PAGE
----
Life after a conviction can be hellish, as you pointed out before, when trying to argue that killing the convicted was a mercy. I'm sure those with families, and the families themselves, would find that conclusion somewhat simplistic and heartless.

Kopikatsu:

Jux:

Xan Krieger:
I don't think the concept of human rights matters when you're killing someone, it's only a bad thing if it takes more than hour to kill them. If they suffer a bit it doesn't matter, they're being killed anyway. Wouldn't matter to me if we had death by flamethrower if it's cheaper than a lethal injection.

I would like to direct your attention to: http://en.wikipedia.org/wiki/Eighth_Amendment_to_the_United_States_Constitution

I would still love to hear your line of reasoning though regarding your opinions here.

SCOTUS has declared that hanging doesn't violate the 'cruel and unusual punishment' clause, as the issue has been brought before them in the past. I believe the reason for the ruling was along the lines of 'Hanging has traditionally been the way capital punishment was administered in the States, and so it is acceptable'.

So hanging is still a cheap alternative that has been upheld by SCOTUS. Really, all five methods of execution have been upheld by SCOTUS, although hanging and firing squad are probably the cheapest.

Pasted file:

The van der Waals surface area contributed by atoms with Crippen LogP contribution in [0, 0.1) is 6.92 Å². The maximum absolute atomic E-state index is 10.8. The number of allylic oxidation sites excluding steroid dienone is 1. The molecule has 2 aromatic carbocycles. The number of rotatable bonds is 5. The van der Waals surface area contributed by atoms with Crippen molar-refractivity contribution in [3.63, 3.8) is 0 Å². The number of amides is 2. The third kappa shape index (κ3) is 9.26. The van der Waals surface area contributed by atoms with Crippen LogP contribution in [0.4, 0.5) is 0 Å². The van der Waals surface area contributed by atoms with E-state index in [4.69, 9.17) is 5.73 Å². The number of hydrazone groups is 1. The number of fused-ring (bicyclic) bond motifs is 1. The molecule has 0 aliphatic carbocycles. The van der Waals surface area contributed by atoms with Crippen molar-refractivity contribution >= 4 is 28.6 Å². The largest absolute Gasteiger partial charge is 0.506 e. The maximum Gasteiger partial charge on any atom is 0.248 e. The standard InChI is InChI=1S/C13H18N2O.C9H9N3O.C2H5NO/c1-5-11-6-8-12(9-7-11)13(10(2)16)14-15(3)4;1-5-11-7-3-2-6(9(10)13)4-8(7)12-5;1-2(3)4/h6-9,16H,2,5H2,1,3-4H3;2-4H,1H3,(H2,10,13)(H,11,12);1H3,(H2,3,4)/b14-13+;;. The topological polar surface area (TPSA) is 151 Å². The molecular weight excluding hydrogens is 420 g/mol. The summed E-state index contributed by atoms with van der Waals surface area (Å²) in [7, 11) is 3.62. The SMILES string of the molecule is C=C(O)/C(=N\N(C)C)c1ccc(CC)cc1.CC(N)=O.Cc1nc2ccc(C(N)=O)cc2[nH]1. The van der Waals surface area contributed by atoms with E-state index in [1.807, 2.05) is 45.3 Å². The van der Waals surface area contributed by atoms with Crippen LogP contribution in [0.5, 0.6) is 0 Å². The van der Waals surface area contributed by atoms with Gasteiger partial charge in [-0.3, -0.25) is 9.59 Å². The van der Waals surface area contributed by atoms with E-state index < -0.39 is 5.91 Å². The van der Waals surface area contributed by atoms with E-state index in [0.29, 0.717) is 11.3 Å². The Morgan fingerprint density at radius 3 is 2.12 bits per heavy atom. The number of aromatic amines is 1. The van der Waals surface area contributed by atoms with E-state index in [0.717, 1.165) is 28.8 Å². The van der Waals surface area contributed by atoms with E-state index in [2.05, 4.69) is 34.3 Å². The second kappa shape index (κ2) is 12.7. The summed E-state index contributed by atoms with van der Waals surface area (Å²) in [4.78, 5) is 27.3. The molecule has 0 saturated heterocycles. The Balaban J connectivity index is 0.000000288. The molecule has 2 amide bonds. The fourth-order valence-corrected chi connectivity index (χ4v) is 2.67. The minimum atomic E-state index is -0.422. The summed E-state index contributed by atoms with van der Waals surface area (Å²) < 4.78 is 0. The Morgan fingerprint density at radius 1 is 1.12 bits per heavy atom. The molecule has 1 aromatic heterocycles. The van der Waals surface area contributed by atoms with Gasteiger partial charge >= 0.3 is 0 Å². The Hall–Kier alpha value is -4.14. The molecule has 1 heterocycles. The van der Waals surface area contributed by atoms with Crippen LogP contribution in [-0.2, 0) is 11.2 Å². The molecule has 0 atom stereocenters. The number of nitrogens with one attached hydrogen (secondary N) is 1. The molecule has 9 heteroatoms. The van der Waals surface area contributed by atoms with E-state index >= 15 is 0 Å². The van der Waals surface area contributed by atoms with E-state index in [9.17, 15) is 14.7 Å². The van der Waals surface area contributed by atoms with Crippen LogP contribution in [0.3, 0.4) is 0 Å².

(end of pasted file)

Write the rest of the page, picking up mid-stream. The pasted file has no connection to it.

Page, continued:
Whats your point? I'm going to go ahead and highlight the part of Xan's post I was making reference to. I would say that death by flamethrower would fall under cruel and unusual.

Silvanus:

I'll actually agree on the first part; life without parole is indeed a death penalty. Well, in a manner of speaking, anyway, but I get your point.

But, you've missed another key difference. Somebody in prison, later found innocent, can be released.

Life after a conviction can be hellish, as you pointed out before, when trying to argue that killing the convicted was a mercy. I'm sure those with families, and the families themselves, would find that conclusion somewhat simplistic and heartless.

The options aren't 'Take a chance of killing innocent people' and 'Don't take a chance of killing innocent people'. It's 'Take a chance of killing innocent people' and 'Let innocent people die/suffer through inaction'. Here's an example of what I'm talking about.